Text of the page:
Italy’s cabinet has announced a state of emergency on immigration following a “sharp rise” of migrant arrivals along the country’s southern shores, a statement said, in a move aimed at better management of arrivals and repatriation facilities.
The state of emergency will last for six months and will be backed by initial funding of 5 million euros ($5.42m), according to the statement, which was issued on Tuesday.
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“Let it be clear, we are not solving the problem; the solution can only depend on responsible intervention by the European Union,” Civil Protection Minister Nello Musumeci said.
The statement said that this measure was necessary “to carry out with urgency extraordinary measures to reduce congestion” at an overwhelmed migrant shelter on a tiny Italian island in the Mediterranean.
The government also said that the funds for this temporary emergency scheme will back “new structures, suitable both for sheltering as well as the processing and repatriation of migrants who don’t have the requisites to stay”.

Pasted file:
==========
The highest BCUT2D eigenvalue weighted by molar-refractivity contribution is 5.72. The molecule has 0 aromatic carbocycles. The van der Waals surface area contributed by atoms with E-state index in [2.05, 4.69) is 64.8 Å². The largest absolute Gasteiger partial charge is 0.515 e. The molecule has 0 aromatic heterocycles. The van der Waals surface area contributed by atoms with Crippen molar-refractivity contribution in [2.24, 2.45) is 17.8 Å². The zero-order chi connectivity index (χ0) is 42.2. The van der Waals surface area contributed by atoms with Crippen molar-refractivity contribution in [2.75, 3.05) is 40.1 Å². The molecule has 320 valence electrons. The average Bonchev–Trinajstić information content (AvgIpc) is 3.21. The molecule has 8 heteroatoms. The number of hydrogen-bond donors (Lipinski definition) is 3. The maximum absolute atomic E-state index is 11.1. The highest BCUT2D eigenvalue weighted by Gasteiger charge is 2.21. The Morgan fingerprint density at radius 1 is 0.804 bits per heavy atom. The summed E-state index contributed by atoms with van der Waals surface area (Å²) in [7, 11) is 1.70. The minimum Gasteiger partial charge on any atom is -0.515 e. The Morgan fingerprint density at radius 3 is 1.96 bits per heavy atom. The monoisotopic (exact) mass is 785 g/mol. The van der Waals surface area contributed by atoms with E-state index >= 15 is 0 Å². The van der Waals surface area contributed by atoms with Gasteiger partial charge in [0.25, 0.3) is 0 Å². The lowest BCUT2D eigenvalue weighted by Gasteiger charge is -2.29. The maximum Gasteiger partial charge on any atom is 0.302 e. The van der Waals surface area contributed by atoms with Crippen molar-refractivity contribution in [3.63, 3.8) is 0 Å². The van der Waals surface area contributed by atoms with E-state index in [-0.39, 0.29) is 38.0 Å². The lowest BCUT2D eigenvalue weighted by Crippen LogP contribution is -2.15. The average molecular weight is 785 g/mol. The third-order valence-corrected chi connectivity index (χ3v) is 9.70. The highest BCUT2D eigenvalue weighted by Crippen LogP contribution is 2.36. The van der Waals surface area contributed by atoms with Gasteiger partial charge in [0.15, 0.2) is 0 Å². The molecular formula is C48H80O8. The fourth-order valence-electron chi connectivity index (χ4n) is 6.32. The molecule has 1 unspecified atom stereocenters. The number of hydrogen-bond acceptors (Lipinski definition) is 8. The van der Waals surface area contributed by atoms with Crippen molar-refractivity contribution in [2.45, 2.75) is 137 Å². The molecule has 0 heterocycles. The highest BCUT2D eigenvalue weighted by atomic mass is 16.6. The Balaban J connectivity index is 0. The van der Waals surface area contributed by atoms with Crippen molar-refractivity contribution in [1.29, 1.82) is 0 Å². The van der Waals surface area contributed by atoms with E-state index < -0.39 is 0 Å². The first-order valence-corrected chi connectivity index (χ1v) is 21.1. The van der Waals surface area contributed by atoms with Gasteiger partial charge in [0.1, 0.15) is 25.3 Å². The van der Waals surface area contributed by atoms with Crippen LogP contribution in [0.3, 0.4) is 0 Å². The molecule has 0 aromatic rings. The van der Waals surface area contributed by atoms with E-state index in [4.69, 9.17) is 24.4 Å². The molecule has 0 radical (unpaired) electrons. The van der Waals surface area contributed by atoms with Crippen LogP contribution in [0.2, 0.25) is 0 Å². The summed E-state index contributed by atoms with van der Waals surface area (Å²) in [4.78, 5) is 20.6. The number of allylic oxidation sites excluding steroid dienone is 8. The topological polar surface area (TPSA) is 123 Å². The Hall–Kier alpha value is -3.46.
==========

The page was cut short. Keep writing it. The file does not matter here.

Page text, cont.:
A government source told Reuters that this emergency measure will now allow Prime Minister Giorgia Meloni’s right-wing government to more quickly repatriate those not allowed to stay in Italy, boosting identification and expulsion orders.
According to the country’s Interior Ministry, some 31,300 migrants and refugees have arrived in Italy so far, up from around 7,900 in the same period last year.
Italy’s ANSA news agency reported that over the April 7-9 Easter holiday weekend, around 2,000 people arrived by boat on the Italian island of Lampedusa off the North African coast.
Over the past few months, NGOs and human rights groups have been questioning Italy’s stringent migration policies, over concerns that they could violate human rights.
Italian diplomat Ferdinando Nelli Feroci told Al Jazeera that this temporary emergency measure is mainly a scheme to “transform illegal migration to legal migration”.
“I don’t think this is a problem of violation of human rights. There is a distinction between people that arrive from countries like Afghanistan and Eritrea, where there is a very serious violation of human rights and fundamental freedoms. Those people have rights for protection and asylum,” he said.
“But the majority coming to Italy’s southern shores are economic migrants. So there is a problem of trying to manage the reception of these migrants, which the emergency scheme seeks to address,” Feroci added.